1001 Questions and Answers on Orthography and Reading

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1. What is Orthography?

The science and art of the Letters of a language.

2. Of what does Orthography treat?

The nature and power of letters, and correct spelling.

3. From what is the word Orthography derived?

Two Greek words, signifying "To write right."

4. What is a Letter?

A character used to represent an elementary sound, or combination of sounds.

5. What is an Alphabet of a Language?

A complete list of its letters.

6. What is the origin of the word Alphabet?

It is derived from the first two letters of the Greek Alphabet: Alpha and Beta.

7. Where did the Alphabet originate?

The English comes from the Greek, which was brought by Cadmus from Phoenicia, about the year 1490 B.C.

8. What was the first Alphabet ever used?

The Hebrew.

How many letters were in the original Alphabet?


10. Where did the other letters originate?

They have been added since the time of Cadmus, as their use became necessary.

11. What was the last letter added to the English Alphabet?


12. Why was it called W?

On account of it being composed of two u's, or a double u.

13. How many letters in the English Alphabet?


[pg 6]

14. How many in the Latin Alphabet?


15. What is the difference between the Latin Alphabet and the English?

The Latin omits the letter W.

16. What Alphabet has the greatest number of letters?

The Chinese.

17. How many letters in the Chinese Alphabet?

Over two hundred.

18. What is a Perfect Alphabet?

One which contains the same number of letters that it has elementary sounds.

19. Is the English a perfect Alphabet?

It is not.

20. How many Elementary sounds in the English Language?

About forty-three.

21. What is an Imperfect Alphabet?

One in which the number of sounds exceeds the number of letters.

22. What is an Equivocal Alphabet?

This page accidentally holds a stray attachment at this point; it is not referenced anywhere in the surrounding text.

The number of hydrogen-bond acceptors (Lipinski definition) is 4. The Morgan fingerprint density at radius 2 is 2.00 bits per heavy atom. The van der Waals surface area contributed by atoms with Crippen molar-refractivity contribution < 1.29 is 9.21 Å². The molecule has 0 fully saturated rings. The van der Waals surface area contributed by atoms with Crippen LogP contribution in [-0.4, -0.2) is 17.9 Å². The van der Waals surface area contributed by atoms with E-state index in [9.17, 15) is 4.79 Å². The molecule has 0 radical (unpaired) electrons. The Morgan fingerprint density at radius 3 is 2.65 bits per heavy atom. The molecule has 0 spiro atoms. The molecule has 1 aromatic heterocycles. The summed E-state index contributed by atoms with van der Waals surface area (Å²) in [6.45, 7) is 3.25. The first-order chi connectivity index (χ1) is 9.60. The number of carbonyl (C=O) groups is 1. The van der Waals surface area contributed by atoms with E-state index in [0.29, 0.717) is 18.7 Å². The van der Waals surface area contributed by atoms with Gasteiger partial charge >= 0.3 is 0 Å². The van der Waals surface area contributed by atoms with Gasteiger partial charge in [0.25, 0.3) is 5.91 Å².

An Imperfect one.

23. What is an Unequivocal Alphabet?

Same as Perfect.

24. Is the English Alphabet Equivocal or Unequivocal?


25. What is a Univocal Alphabet?

One that has a separate character for each elementary sound.

26. What is an Alphabetic Language?

A language in which the characters represent separate articulate sounds.

27. What is a Phonetic Alphabet?

One in which there is a separate character for each elementary sound.

[pg 7]

28. Is there any Phonetic Alphabet of the English Language?

There have been several published, but they are not in general use.

29. How many letters in the English Phonetic Alphabet?


30. What is the name of a Letter?

The appellation by which it is known.

31. What is the difference between a Letter and its Name?

The letter is the character, and the name is its appellation.

32. What Letters name themselves?

The vowels A, E, I, O, and U.

33. How are the Letters divided?

Into Vowels and Consonants.

34. What are Vowels?

Those letters which represent only pure tones.

35. Name all the Vowels.

A, E, I, O, U, and in some situations W and Y.

36. What is a Consonant?

A letter that represents an interruption of sound or breath.

37. Why called Consonants?

Because they cannot be used alone in a word, but must be connected with a Vowel.

38. How many kinds of Consonants are there?

Two; single Letters and Combinations.

39. Name the Consonant letters.

B, C, D, F, G, H, J, K, L, M, N, P, Q, R, S, T, V, W, X, Y, and Z.

40. Name the Consonant Combinations.

Th, Sh, Ch, Zh, Wh, and Ng.

41. Name the two Orders of the Consonants.

Mutes and Semi-vowels.

42. What are Mutes?

Those letters which admit of no escape of breath while the organs of speech are in contact.

[pg 8]

43. Name the Mutes.

B, D, K, P, T, and C and G hard.

44. What other term is often applied to the Mutes?

Close Consonant.

45. What are Semi-vowels?

Those letters that admit of an escape of breath while the organs of speech are in contact.

46. Name the Semi-vowels.

F, H, J, L, M, N, R, S, V, W, X, Y, Z, and C and G soft.

47. Are the Combinations Mutes or Semi-vowels?

They are all Semi-vowels.

48. What letters are called Nasals?

M, N, and Ng.

49. What other term is often applied to the Semi-vowels?

Loose Consonant.

50. What letters are called Liquids?

L, M, N, and R.

51. Why are the Liquids so called?

Because of their flowing sound, which readily unites with the sound of other letters.

52. What are Sibilants?

Letters which have a hissing sound; as, S and Z.

53. What letter is called the Mute Sibilant?

The letter X.

54. What letters represent no sound of their own?

C, Q, and X.

55. What are these letters called?

Redundant letters.

56. Why are they so named?

Because they are not necessary for the completion of the Alphabet.

57. By what letters are the sounds of C represented?